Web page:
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Black History Month 2021: The indelible legacy of Black Seattleites

History isn’t behind us. We live in the world it created every day. That’s why it’s so important to us to bring you the stories, old and new, that make us who we are. This February we’re remembering and honoring the legacy of Black Seattleites who played key roles in building the city we know today. We delved into our recent and historical archives to find the activists, artists, icons, and storytellers you need to know.

Neighbors fight to reclaim the Central District’s soul

“We’re not free of the racism that caused that community to be built in the first place, so until we can be freed up from that, we’re no better being integrated.” How did Seattle’s Central District go from the largest Black community in the Pacific Northwest to only 14% Black? Gentrification. That may come as no surprise to many, but the historical details and current fight for reclamation remain largely unknown.

The disappearance and documentation of Seattle’s Central District landmarks

Odds are you’ve driven past the location of the house that once thrived as Annie Smith’s Restaurant without even knowing it. Now demolished, the beloved eatery lives on in the memory of those who worked and ate at the pillar of Seattle’s Black community. Meet the people documenting the community’s history in collaborative and creative ways.

Why you should know the name William Grose

William Grose is on our list of Seattle’s most influential figures. The 19th century businessman is largely credited with developing the Central District into a hub for the Black community. Now the neighborhood has gained a new creative space in the William Grose Center for Cultural Innovation and Enterprise. Some say the transformation of city property into landmarks like this is a step in the right direction toward regaining the Central District’s diminishing sense of identity.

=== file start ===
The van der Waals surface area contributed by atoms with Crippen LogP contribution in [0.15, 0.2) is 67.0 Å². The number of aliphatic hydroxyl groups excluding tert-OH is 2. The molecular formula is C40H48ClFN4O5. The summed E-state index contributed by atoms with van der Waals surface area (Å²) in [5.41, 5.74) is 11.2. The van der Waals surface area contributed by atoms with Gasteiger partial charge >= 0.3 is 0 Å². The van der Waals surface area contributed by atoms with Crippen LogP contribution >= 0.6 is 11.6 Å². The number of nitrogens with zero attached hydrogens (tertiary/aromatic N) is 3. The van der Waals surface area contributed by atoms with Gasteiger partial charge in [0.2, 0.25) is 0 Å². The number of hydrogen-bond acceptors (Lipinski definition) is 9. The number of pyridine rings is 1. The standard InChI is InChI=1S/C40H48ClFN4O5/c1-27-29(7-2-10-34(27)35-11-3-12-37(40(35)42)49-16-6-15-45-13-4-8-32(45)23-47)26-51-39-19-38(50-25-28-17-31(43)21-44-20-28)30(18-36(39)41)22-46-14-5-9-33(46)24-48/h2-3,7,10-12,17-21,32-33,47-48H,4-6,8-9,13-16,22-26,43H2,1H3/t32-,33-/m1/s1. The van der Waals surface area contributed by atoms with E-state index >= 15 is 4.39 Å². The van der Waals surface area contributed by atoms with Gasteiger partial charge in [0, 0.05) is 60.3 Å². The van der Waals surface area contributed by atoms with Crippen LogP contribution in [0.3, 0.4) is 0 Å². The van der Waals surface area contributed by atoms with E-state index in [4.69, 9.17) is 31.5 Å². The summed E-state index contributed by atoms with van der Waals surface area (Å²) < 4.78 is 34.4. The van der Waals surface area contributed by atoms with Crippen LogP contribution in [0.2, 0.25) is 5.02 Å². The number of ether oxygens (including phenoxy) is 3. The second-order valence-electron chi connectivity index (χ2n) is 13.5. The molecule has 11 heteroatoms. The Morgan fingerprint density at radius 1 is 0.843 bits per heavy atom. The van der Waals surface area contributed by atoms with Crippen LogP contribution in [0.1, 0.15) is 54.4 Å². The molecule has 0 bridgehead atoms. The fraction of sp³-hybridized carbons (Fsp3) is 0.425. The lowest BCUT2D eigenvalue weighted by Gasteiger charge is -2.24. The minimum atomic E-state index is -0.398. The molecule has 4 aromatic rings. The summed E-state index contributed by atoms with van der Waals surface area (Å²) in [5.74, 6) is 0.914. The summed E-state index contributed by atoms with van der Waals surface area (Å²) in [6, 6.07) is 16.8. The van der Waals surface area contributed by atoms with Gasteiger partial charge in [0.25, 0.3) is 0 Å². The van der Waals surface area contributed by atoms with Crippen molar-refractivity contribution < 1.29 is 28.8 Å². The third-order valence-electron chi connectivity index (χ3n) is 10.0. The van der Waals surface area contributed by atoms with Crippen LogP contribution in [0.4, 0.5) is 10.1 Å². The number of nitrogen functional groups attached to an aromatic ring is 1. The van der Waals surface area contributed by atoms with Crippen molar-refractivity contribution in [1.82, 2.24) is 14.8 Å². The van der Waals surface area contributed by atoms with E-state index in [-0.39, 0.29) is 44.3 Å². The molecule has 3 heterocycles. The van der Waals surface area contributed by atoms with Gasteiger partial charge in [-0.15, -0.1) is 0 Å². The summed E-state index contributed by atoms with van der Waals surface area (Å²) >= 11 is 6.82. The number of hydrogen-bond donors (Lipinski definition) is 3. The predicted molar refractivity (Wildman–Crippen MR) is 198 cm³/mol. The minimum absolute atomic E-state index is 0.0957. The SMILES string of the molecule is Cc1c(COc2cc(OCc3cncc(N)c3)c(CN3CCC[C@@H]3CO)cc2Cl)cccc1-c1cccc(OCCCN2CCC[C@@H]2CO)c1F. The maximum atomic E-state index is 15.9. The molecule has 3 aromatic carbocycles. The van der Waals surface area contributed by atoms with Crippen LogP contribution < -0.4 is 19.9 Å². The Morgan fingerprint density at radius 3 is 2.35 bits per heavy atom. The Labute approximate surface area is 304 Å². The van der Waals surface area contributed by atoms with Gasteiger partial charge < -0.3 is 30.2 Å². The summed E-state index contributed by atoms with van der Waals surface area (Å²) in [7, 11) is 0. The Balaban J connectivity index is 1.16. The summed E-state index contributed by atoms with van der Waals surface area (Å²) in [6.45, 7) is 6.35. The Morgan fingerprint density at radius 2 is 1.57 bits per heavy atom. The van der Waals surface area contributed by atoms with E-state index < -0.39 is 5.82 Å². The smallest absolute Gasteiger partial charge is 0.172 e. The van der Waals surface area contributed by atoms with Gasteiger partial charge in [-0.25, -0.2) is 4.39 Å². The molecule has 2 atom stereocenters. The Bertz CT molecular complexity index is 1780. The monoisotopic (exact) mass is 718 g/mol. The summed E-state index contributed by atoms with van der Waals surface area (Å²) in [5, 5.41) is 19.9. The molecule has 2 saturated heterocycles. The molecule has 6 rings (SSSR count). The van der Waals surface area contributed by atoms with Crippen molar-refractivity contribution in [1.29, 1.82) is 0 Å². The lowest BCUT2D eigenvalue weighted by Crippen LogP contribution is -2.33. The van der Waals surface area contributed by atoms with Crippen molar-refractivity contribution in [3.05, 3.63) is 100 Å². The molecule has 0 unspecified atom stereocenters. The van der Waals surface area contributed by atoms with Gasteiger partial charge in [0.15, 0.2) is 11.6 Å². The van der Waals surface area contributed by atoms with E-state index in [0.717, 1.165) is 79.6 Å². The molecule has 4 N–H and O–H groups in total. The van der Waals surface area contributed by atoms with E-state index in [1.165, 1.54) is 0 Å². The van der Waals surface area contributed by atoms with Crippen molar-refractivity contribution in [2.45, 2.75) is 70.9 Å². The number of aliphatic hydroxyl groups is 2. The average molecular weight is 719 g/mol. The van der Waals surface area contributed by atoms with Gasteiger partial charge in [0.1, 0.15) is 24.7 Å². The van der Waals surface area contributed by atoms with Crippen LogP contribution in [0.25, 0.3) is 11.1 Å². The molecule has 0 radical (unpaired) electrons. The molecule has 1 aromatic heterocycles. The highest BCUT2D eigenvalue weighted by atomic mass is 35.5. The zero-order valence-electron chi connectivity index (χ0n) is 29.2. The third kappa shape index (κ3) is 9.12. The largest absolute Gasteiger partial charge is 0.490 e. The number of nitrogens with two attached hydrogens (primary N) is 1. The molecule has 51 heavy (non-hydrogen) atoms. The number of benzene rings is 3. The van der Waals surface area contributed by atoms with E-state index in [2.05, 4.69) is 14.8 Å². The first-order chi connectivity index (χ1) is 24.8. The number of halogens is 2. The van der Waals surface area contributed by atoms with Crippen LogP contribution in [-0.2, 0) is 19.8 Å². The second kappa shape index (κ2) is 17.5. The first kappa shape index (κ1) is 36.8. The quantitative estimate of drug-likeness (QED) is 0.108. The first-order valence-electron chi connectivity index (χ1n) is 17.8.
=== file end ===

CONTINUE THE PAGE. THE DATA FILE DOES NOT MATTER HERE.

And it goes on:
The Untold Stories of Black Suffragettes

White suffragette leaders told investigative journalist and civil rights icon Ida B. Wells that Black women had to march in the back at the first women’s convention in Seneca Falls, New York in 1848. As soon as the parade began, she took her rightful place at the front with her state’s delegation. Learn more about a few of Wells’ contributions; the Delta Sigma Theta Sorority, started by 22 college women, who marched with suffragettes in 1913; and Anna Julia Cooper, who began her life in slavery, and earned a PhD at the age of 67.

Carver Gayton makes history while teaching it

Carver Gayton believes the way to confidence in oneself and one’s community lies in learning about the past. Gayton made history of his own as the first Black FBI agent in Washington and later as the executive director of the Northwest African American Museum where he highlighted the accomplishments of Seattle’s Black entrepreneurs, leaders, and community members.

The Black Heritage Society preserves history for future generations

Jackie Lawson noticed how difficult it was to find stories of Black families, so she decided to do something about it. She joined a team of volunteers with the collections committee of the Black Heritage Society of Washington State. There she uncovered not only her own family history, but that of countless others.

“Not alms, but opportunity:” The past and plans of the Urban League of Metropolitan Seattle

Racist laws and norms kept Black families out of most Seattle neighborhoods into the 1980s. That historical discrimination set a precedent for keeping prospective Black homeowners in the dark when it came to getting the right loans, purchasing houses, and navigating mortgage payments. This 2005 video explains how the Urban League of Metropolitan Seattle bridged that knowledge gap through educational programs. They have historically partnered with the ACLU and NAACP to tackle innumerable civil rights issues in the Northwest.

Jackson Street: A Tale of Two Dads highlights “pure glee” through music and photography

We can’t help but smile at the stories and photos of joy on Jackson Street. Grace Holden recalls a childhood of sneaking into clubs like the Black and Tan and the Rocking Chair where her father Oscar Holden played piano, and Al Smith Jr. says his dad bluffed his way into those same venues with the help of a press camera.

Millie Russell won’t quit

Dr. Millie Russell made history as the first African American to graduate from Seattle University with a bachelor’s degree in medical technology. She learned from U.S. Supreme Court Justice Thurgood Marshall himself, who took her and seven other NAACP college chapter leaders on a trip to witness the effects of Southern segregation firsthand and meet those putting their lives on the line for basic human rights. She tells her personal history of activism and teaching, and why she’ll never really retire.